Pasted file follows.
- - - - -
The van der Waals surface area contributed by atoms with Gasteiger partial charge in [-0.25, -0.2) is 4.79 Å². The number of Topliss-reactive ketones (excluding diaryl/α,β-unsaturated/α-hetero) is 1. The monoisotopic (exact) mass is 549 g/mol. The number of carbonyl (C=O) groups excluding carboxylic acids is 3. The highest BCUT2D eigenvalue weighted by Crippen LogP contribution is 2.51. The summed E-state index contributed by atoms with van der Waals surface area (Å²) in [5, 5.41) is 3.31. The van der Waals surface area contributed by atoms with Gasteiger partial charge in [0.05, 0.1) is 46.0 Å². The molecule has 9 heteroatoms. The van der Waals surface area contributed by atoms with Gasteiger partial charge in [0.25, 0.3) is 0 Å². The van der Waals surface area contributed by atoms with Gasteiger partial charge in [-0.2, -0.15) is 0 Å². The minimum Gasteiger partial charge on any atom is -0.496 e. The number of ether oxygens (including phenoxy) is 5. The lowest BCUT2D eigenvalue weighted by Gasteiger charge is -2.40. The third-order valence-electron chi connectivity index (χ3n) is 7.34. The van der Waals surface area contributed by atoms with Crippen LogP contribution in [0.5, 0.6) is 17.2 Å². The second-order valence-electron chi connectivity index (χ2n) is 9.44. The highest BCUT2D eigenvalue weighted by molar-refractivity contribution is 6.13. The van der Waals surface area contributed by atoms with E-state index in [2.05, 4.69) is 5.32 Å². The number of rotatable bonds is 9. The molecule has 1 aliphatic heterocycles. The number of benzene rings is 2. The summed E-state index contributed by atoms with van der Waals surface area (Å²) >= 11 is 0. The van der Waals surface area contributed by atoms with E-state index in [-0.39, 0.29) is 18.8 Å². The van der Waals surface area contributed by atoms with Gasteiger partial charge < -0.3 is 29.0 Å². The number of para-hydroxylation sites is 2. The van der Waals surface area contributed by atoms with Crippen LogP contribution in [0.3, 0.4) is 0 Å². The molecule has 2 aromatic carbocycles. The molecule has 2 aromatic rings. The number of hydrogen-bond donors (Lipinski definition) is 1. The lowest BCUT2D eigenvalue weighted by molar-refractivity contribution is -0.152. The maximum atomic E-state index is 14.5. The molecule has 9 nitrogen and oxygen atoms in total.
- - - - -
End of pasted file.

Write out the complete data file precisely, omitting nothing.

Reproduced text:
The van der Waals surface area contributed by atoms with Gasteiger partial charge in [-0.25, -0.2) is 4.79 Å². The number of Topliss-reactive ketones (excluding diaryl/α,β-unsaturated/α-hetero) is 1. The monoisotopic (exact) mass is 549 g/mol. The number of carbonyl (C=O) groups excluding carboxylic acids is 3. The highest BCUT2D eigenvalue weighted by Crippen LogP contribution is 2.51. The summed E-state index contributed by atoms with van der Waals surface area (Å²) in [5, 5.41) is 3.31. The van der Waals surface area contributed by atoms with Gasteiger partial charge in [0.05, 0.1) is 46.0 Å². The molecule has 9 heteroatoms. The van der Waals surface area contributed by atoms with Gasteiger partial charge in [0.25, 0.3) is 0 Å². The van der Waals surface area contributed by atoms with Gasteiger partial charge in [-0.2, -0.15) is 0 Å². The minimum Gasteiger partial charge on any atom is -0.496 e. The number of ether oxygens (including phenoxy) is 5. The lowest BCUT2D eigenvalue weighted by Gasteiger charge is -2.40. The third-order valence-electron chi connectivity index (χ3n) is 7.34. The van der Waals surface area contributed by atoms with Crippen LogP contribution in [0.5, 0.6) is 17.2 Å². The second-order valence-electron chi connectivity index (χ2n) is 9.44. The highest BCUT2D eigenvalue weighted by molar-refractivity contribution is 6.13. The van der Waals surface area contributed by atoms with E-state index in [2.05, 4.69) is 5.32 Å². The number of rotatable bonds is 9. The molecule has 1 aliphatic heterocycles. The number of benzene rings is 2. The summed E-state index contributed by atoms with van der Waals surface area (Å²) >= 11 is 0. The van der Waals surface area contributed by atoms with E-state index in [-0.39, 0.29) is 18.8 Å². The van der Waals surface area contributed by atoms with Gasteiger partial charge < -0.3 is 29.0 Å². The number of para-hydroxylation sites is 2. The van der Waals surface area contributed by atoms with Crippen LogP contribution in [0.3, 0.4) is 0 Å². The molecule has 2 aromatic carbocycles. The molecule has 2 aromatic rings. The number of hydrogen-bond donors (Lipinski definition) is 1. The lowest BCUT2D eigenvalue weighted by molar-refractivity contribution is -0.152. The maximum atomic E-state index is 14.5. The molecule has 9 nitrogen and oxygen atoms in total.